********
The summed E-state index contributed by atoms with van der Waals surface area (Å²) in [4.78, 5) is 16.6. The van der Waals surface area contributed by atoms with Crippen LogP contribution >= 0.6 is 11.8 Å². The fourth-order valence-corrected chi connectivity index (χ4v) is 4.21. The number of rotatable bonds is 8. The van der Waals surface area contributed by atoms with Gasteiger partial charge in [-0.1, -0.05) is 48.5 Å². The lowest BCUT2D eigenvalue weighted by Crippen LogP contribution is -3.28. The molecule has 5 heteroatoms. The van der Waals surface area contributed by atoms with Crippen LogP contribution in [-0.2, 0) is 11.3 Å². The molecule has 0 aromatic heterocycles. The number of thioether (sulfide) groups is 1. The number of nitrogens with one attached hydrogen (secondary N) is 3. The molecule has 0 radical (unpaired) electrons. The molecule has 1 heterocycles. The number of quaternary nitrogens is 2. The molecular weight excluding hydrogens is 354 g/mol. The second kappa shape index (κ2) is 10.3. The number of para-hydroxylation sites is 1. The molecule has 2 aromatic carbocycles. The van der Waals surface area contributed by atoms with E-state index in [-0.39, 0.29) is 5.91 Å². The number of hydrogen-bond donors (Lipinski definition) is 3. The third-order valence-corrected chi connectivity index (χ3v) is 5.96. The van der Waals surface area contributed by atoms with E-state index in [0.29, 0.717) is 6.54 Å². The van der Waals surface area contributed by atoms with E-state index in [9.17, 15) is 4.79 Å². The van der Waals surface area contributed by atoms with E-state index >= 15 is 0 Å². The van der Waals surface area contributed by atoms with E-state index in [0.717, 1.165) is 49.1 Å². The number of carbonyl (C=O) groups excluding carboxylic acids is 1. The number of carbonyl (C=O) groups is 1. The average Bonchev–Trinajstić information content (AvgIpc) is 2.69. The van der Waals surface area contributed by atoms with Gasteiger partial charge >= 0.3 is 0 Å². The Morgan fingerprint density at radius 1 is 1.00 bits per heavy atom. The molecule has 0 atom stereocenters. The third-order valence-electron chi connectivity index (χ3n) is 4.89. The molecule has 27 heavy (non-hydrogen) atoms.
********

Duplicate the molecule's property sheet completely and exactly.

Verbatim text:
The summed E-state index contributed by atoms with van der Waals surface area (Å²) in [4.78, 5) is 16.6. The van der Waals surface area contributed by atoms with Crippen LogP contribution >= 0.6 is 11.8 Å². The fourth-order valence-corrected chi connectivity index (χ4v) is 4.21. The number of rotatable bonds is 8. The van der Waals surface area contributed by atoms with Gasteiger partial charge in [-0.1, -0.05) is 48.5 Å². The lowest BCUT2D eigenvalue weighted by Crippen LogP contribution is -3.28. The molecule has 5 heteroatoms. The van der Waals surface area contributed by atoms with Crippen LogP contribution in [-0.2, 0) is 11.3 Å². The molecule has 0 aromatic heterocycles. The number of thioether (sulfide) groups is 1. The number of nitrogens with one attached hydrogen (secondary N) is 3. The molecule has 0 radical (unpaired) electrons. The molecule has 1 heterocycles. The number of quaternary nitrogens is 2. The molecular weight excluding hydrogens is 354 g/mol. The second kappa shape index (κ2) is 10.3. The number of para-hydroxylation sites is 1. The molecule has 2 aromatic carbocycles. The van der Waals surface area contributed by atoms with E-state index in [-0.39, 0.29) is 5.91 Å². The number of hydrogen-bond donors (Lipinski definition) is 3. The third-order valence-corrected chi connectivity index (χ3v) is 5.96. The van der Waals surface area contributed by atoms with E-state index in [0.29, 0.717) is 6.54 Å². The van der Waals surface area contributed by atoms with E-state index in [9.17, 15) is 4.79 Å². The van der Waals surface area contributed by atoms with E-state index >= 15 is 0 Å². The van der Waals surface area contributed by atoms with E-state index in [0.717, 1.165) is 49.1 Å². The number of carbonyl (C=O) groups excluding carboxylic acids is 1. The number of carbonyl (C=O) groups is 1. The average Bonchev–Trinajstić information content (AvgIpc) is 2.69. The van der Waals surface area contributed by atoms with Gasteiger partial charge >= 0.3 is 0 Å². The Morgan fingerprint density at radius 1 is 1.00 bits per heavy atom. The molecule has 0 atom stereocenters. The third-order valence-electron chi connectivity index (χ3n) is 4.89. The molecule has 27 heavy (non-hydrogen) atoms.